Every legislative and governor’s race now becomes a referendum on abortion.
Every congressional and senate race will be a referendum on abortion.
The 2024 presidential race will be a referendum on abortion.
In a sane world, this debate could actually be healthier than what we have now. But does anyone think that we live in a world that particularly values sanity?
Instead of lowering the temperature, overturning Roe guarantees that abortion will continue to be the bloody shirt of our politics for decades.

Bernie called for the Senate to immediately end the filibuster in order to codify Roe. Every progressive I've heard from agrees. All Schumer would need is every Democrat to vote aye and it's done but, of course, Manchin disagrees. Would the pro-Choice Republicans Lisa Murkowski and Susan Collins make up for Manchin? I doubt it but, apparently pleading naïveté this morning, Susan Collins, who is working on a bill to codify Roe, said that the decision is "completely inconsistent with what Justice Gorsuch and Justice Kavanaugh said in their hearings and in our meetings in my office." Asked if she left likewise, this morning Murkowski said "My confidence in the court has been rocked." AOC noted that Murkowski "voted for Amy Coney Barrett when Trump himself proclaimed that he was appointing justices specifically to overturn Roe."


Schumer announced that he will make all senators go on record about their stand on abortion by calling a vote on codification. "Now that the court is poised to strike down Roe, it is my intention for the Senate to hold a vote on legislation to codify the right to an abortion in law. A vote on this legislation is not an abstract exercise. This is as urgent and real as it gets. We’ll vote to protect a women’s right to choose." Republicans-- as well as Manchin-- will be forced to declare themselves not just on Roe itself, but on rape and incest (which are no big deals in the Old Confederacy but are big deals in the rest of the country, other than the Dakotas and Wyoming.)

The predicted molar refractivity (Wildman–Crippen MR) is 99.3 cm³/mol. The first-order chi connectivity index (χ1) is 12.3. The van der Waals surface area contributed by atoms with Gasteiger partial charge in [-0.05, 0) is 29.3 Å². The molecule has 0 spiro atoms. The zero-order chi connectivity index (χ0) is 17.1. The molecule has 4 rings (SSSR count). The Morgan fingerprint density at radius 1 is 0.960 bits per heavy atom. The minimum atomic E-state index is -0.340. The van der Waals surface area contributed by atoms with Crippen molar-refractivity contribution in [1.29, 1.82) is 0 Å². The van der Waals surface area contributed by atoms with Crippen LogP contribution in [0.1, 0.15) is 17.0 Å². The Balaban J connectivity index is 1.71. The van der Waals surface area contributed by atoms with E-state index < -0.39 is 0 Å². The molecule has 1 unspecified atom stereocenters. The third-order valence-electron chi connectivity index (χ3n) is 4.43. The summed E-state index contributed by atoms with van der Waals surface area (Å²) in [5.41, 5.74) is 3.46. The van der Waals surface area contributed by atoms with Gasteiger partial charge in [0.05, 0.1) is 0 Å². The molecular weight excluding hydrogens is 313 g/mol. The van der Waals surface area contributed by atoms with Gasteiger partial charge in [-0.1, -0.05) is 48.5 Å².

Jessica Cisneros's run-off with anti-Choice fanatic Henry Cuellar (Blue Dog-TX) is May 24. Cuellar has been co-sponsoring anti-choice legislation with Republicans, and supported Trump-era restrictions on abortion and reproductive healthcare. He was the only Democrat to vote in favor of the Hyde amendment this Congress and most recently was the only Democrat to vote against the Women’s Health Protection Act-- even after Texas passed the most extreme ban on abortion in the country. Cuellar has even notably said that abortion is not healthcare.


This morning Jessica reiterated her support of Choice. "Let me be clear: abortion is health care. I believe every single person has a right to the health care they need when they need it, and so do the people of TX-28. The constant attacks on our reproductive freedom have mobilized hundreds of people across South Texas. From the Bans off our Bodies rallies in San Antonio to the on-campus organizing in Laredo and the rapid response efforts of the abortion funds in the Rio Grande Valley, South Texans have made it clear-- we will not go back. While our communities in South Texas have suffered, organized, and fought for each others’ rights, our Congressman was the only Democrat to vote against codifying Roe in Congress, siding with Republicans to strip our constitutional rights away. For years, Henry Cuellar has repeatedly joined Republicans in voting in favor of the Hyde Amendment, voting to defund Planned Parenthood, and voting for numerous federal bans on abortion. While South Texas families are outraged today, Henry Cuellar is probably celebrating his role in eroding our fundamental freedoms. This race goes beyond South Texas. We know our majority in Congress is at stake and Henry Cuellar could very much be the deciding vote on the future of our reproductive rights in this country. We can’t risk that. South Texans deserve a champion for their rights and freedom and on May 24 we will defeat the last anti-choice Democrat once and for all."


May I suggest you consider making a contribution to Jessica and to the other pro-Choice progressive women running for Congress this cycle. Blue America has an ActBlue page for that specifically. You can get to it by clicking on this link or by clicking on that intrepid protector of women's right's, Nancy Pelosi-- or on that stack of money she's handing to Congressman Cuellar.